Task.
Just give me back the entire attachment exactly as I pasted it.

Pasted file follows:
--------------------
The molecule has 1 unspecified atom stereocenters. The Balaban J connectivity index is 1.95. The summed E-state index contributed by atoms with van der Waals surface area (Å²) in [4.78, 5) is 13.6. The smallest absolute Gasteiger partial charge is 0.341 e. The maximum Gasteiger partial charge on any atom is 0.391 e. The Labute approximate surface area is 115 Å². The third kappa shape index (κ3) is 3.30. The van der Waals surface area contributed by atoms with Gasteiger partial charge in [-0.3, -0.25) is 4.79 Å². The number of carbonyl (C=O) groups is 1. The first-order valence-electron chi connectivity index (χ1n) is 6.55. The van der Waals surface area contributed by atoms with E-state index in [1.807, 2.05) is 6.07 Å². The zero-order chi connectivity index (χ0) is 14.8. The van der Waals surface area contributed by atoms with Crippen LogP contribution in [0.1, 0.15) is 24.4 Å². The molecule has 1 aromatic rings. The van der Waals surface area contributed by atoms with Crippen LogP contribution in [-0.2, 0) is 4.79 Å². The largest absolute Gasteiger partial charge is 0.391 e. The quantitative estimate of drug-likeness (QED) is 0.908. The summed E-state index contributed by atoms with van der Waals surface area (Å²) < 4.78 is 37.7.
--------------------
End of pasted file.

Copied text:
The molecule has 1 unspecified atom stereocenters. The Balaban J connectivity index is 1.95. The summed E-state index contributed by atoms with van der Waals surface area (Å²) in [4.78, 5) is 13.6. The smallest absolute Gasteiger partial charge is 0.341 e. The maximum Gasteiger partial charge on any atom is 0.391 e. The Labute approximate surface area is 115 Å². The third kappa shape index (κ3) is 3.30. The van der Waals surface area contributed by atoms with Gasteiger partial charge in [-0.3, -0.25) is 4.79 Å². The number of carbonyl (C=O) groups is 1. The first-order valence-electron chi connectivity index (χ1n) is 6.55. The van der Waals surface area contributed by atoms with E-state index in [1.807, 2.05) is 6.07 Å². The zero-order chi connectivity index (χ0) is 14.8. The van der Waals surface area contributed by atoms with Crippen LogP contribution in [0.1, 0.15) is 24.4 Å². The molecule has 1 aromatic rings. The van der Waals surface area contributed by atoms with Crippen LogP contribution in [-0.2, 0) is 4.79 Å². The largest absolute Gasteiger partial charge is 0.391 e. The quantitative estimate of drug-likeness (QED) is 0.908. The summed E-state index contributed by atoms with van der Waals surface area (Å²) < 4.78 is 37.7.